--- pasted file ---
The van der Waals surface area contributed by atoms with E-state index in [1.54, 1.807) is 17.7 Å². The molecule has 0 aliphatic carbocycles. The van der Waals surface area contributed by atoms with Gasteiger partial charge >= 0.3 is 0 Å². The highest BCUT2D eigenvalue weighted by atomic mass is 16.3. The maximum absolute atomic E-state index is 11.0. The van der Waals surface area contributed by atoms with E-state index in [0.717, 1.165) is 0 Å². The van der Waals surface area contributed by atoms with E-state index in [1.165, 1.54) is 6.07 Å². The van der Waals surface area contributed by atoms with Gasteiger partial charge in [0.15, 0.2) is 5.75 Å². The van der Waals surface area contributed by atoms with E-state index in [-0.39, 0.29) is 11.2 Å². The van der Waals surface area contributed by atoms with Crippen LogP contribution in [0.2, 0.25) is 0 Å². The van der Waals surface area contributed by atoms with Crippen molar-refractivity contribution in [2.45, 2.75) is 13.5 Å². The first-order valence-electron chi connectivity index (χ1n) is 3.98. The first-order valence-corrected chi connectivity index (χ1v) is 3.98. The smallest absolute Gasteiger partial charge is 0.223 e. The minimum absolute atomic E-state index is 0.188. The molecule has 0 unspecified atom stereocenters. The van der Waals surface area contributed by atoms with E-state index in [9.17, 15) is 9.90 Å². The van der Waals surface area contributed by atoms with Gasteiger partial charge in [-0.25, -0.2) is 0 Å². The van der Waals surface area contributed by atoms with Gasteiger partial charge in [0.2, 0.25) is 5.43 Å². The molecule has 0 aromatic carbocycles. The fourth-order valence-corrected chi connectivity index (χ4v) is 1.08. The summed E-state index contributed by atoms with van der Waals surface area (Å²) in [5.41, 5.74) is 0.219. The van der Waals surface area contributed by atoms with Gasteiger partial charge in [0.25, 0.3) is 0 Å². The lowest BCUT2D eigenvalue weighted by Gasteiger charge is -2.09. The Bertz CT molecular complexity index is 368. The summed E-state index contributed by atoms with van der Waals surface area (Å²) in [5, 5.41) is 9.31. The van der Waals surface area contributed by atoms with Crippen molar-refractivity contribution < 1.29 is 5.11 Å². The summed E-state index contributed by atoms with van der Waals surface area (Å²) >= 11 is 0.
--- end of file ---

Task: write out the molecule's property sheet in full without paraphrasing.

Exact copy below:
The van der Waals surface area contributed by atoms with E-state index in [1.54, 1.807) is 17.7 Å². The molecule has 0 aliphatic carbocycles. The van der Waals surface area contributed by atoms with Gasteiger partial charge >= 0.3 is 0 Å². The highest BCUT2D eigenvalue weighted by atomic mass is 16.3. The maximum absolute atomic E-state index is 11.0. The van der Waals surface area contributed by atoms with E-state index in [0.717, 1.165) is 0 Å². The van der Waals surface area contributed by atoms with E-state index in [1.165, 1.54) is 6.07 Å². The van der Waals surface area contributed by atoms with Gasteiger partial charge in [0.15, 0.2) is 5.75 Å². The van der Waals surface area contributed by atoms with E-state index in [-0.39, 0.29) is 11.2 Å². The van der Waals surface area contributed by atoms with Crippen LogP contribution in [0.2, 0.25) is 0 Å². The van der Waals surface area contributed by atoms with Crippen molar-refractivity contribution in [2.45, 2.75) is 13.5 Å². The first-order valence-electron chi connectivity index (χ1n) is 3.98. The first-order valence-corrected chi connectivity index (χ1v) is 3.98. The smallest absolute Gasteiger partial charge is 0.223 e. The minimum absolute atomic E-state index is 0.188. The molecule has 0 unspecified atom stereocenters. The van der Waals surface area contributed by atoms with E-state index in [9.17, 15) is 9.90 Å². The van der Waals surface area contributed by atoms with Gasteiger partial charge in [-0.25, -0.2) is 0 Å². The van der Waals surface area contributed by atoms with Gasteiger partial charge in [0.2, 0.25) is 5.43 Å². The molecule has 0 aromatic carbocycles. The fourth-order valence-corrected chi connectivity index (χ4v) is 1.08. The summed E-state index contributed by atoms with van der Waals surface area (Å²) in [5.41, 5.74) is 0.219. The van der Waals surface area contributed by atoms with Gasteiger partial charge in [0.25, 0.3) is 0 Å². The lowest BCUT2D eigenvalue weighted by Gasteiger charge is -2.09. The Bertz CT molecular complexity index is 368. The summed E-state index contributed by atoms with van der Waals surface area (Å²) in [5, 5.41) is 9.31. The van der Waals surface area contributed by atoms with Crippen molar-refractivity contribution < 1.29 is 5.11 Å². The summed E-state index contributed by atoms with van der Waals surface area (Å²) >= 11 is 0.